Food Category Function
(Solid) dietary supplements As a thickener or a taste masking agent
Salad dressings As an emulsion stabiliser
Pizza preparations As a barrier layer controlling diffusion of ingredients


According to the European Commission’s database of cosmetic substances and ingredients, ethyl cellulose can stabilize cosmetics and personal care products by binding, forming films, and controlling viscosity.


The semi-synthetic polymer ethylcellulose is thermally stable, biocompatible, and biodegradable in vivo, as well as forming effective films.

In the processing, transportation, and release of drugs, EC plays a protective role in preventing pollution and destruction.

1. Protection

To prevent ingredients from reacting with other materials, it can be used as a coating. By preventing discoloration of easily oxidizable substances, such as ascorbic acid, it is possible to granulate tablets and other dosage forms that can be compressed easily.

2. Sustained-release Dosage

In sustained-release dosage formulations, ethylcellulose is a common coating material because it does not swell and impedes drug release when in contact with water.

Since it releases the drug slowly, it increases the duration of drug action and reduces the frequency of dosing for some water-soluble drugs, and maintains a more uniform drug level in the body. By improving treatment efficacy and lowering adverse reactions, it achieves better treatment outcomes.

Some applications cannot use water-soluble coatings because of processing problems or water sensitivity.

Is ethylcellulose safe to eat?

Ethylcellulose is safe to eat. It is made from cellulose, which is a natural substance found in plants and animals.

Ethylcellulose is sold under the brand name Natrosol 250M CS by R.T. Vanderbilt Co., Inc. It is used as an emulsifier in food and medicine, as well as in cosmetics and toiletries.


Ethylcellulose was first developed by DuPont in 1930s and has since been sold under the brand name Ethocel. The U.S. Food and Drug Administration (FDA) regulates ethylcellulose as a food additive under the code E422.


According to Annex II and Annex III of Regulation (EC) No 1333/2008, ethyl cellulose (E 462) is an authorised food additive in the EU, and it is listed as “additives other than colours and sweeteners”.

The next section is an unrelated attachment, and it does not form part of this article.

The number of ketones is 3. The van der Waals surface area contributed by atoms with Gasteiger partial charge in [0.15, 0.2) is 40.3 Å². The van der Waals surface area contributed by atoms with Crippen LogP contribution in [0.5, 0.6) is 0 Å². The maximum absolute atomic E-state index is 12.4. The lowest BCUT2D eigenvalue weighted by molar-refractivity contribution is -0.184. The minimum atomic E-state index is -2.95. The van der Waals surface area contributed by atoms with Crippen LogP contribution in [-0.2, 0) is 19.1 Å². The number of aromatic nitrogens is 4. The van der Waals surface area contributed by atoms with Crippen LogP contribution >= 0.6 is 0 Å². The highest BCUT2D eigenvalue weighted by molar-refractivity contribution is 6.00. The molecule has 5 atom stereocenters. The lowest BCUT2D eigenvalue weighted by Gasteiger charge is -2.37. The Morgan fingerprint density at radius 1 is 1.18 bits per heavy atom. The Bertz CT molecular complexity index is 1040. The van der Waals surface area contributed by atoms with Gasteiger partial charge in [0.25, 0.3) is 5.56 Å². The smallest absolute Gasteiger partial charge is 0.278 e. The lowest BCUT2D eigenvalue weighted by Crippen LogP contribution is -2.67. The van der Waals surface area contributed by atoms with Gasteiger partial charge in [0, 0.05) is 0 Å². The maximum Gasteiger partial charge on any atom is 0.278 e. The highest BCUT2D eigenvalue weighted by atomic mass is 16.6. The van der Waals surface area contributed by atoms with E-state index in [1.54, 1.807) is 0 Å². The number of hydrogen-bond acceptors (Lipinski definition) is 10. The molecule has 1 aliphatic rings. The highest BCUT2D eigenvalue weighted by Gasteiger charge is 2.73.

Safety re-evaluation in 2017

Based on the reported uses and use levels for E462, the EFSA concluded that a numerical ADI was not necessary.

Authorised uses and use levels

Quantum satis (QS) is a food additive approved for use throughout all authorized food groups.

Please see sodium CMC for the application of Group I.


Typical functions include food additives, adjuvants, bulking agents, carriers, tableting aids, and thickeners.

In 1989, the ADI was set as “not specified”.

What are the possible side effects of ethylcellulose?

Ethylcellulose is a cellulose derivative that is used as a thickener and binder in many cosmetic products, including some types of mascara. It is also used as a film-forming agent in some topical medications.

Possible side effects from ethylcellulose include:

Allergic reactions. Allergic reactions to ethylcellulose include itching, swelling, hives and redness in the area where it was applied.

Dermatitis. Ethylcellulose can irritate your skin. If you have sensitive skin or another condition that causes irritation, you may experience redness, rash and itching after using products containing ethylcellulose.

Frequently asked questions about ethylcellulose

Where to buy ethyl cellulose?

Ethyl cellulose is an organic compound that can be used as a food additive, a binder, and as a viscosity modifier. Ethyl cellulose can be purchased from many online sources including Amazon.com and eBay.

Is ethyl cellulose gluten free?

Ethyl cellulose is a synthetic polymer that acts as a binder, film former, and lubricant. It can be used to replace gluten-based binders in foods, such as bread.

The FDA has approved ethyl cellulose for use in food and beverage packaging materials.

Is ethylcellulose safe?

Ethylcellulose is a safe and non-toxic polymer. It is used in the manufacture of paints, coatings, and other products. Ethylcellulose is a water soluble but non-swelling material that has good adhesion to many substrates. It is used as a thickener, suspending agent, and binder in personal care products such as toothpaste and mouthwash.

Is it Natural?

No, EC is manufactured synthetically and the compound does not exist naturally.

Is it Halal?

Yes, there is no doubt that EC is halal since it is allowed under Islamic Law and meets the conditions of Halal. We can also find some manufacturers who are MUI Halal certified.

Is it Kosher?

Yes, EC is pareve kosher. There is no doubt it will be kosher after meeting all kashruth requirements.

Is it Gluten free?

Yes, As per the FDA, The EC does not contain wheat, barley, or crossbreds of these grains.

Is it Vegan?

In general, it is vegan since it is made from cellulose, a plant-based fiber commonly derived from wood chips, and the manufacturing process uses no animal products. Therefore, it is considered a vegan food ingredient.


This brings us to the end of our discussion on the safety and uses of EthylCellulose. Having read this far you should know that EthylCellulose is a versatile substance with a variety of uses in food processing. It’s safe for humans to consume, but can be hazardous when consumed by pets or insects. You should keep this in mind and avoid using it in pet food or insect traps.

how do you think of this ingredient? Leave your feedback in the comments.

Sophie Feng

Sophie Feng

Sophie Feng is the author of gradechemical.com, she is the co-founder of the grade chemical network. She has been in grade chemical company since 2017, with a working knowledge of food chemical .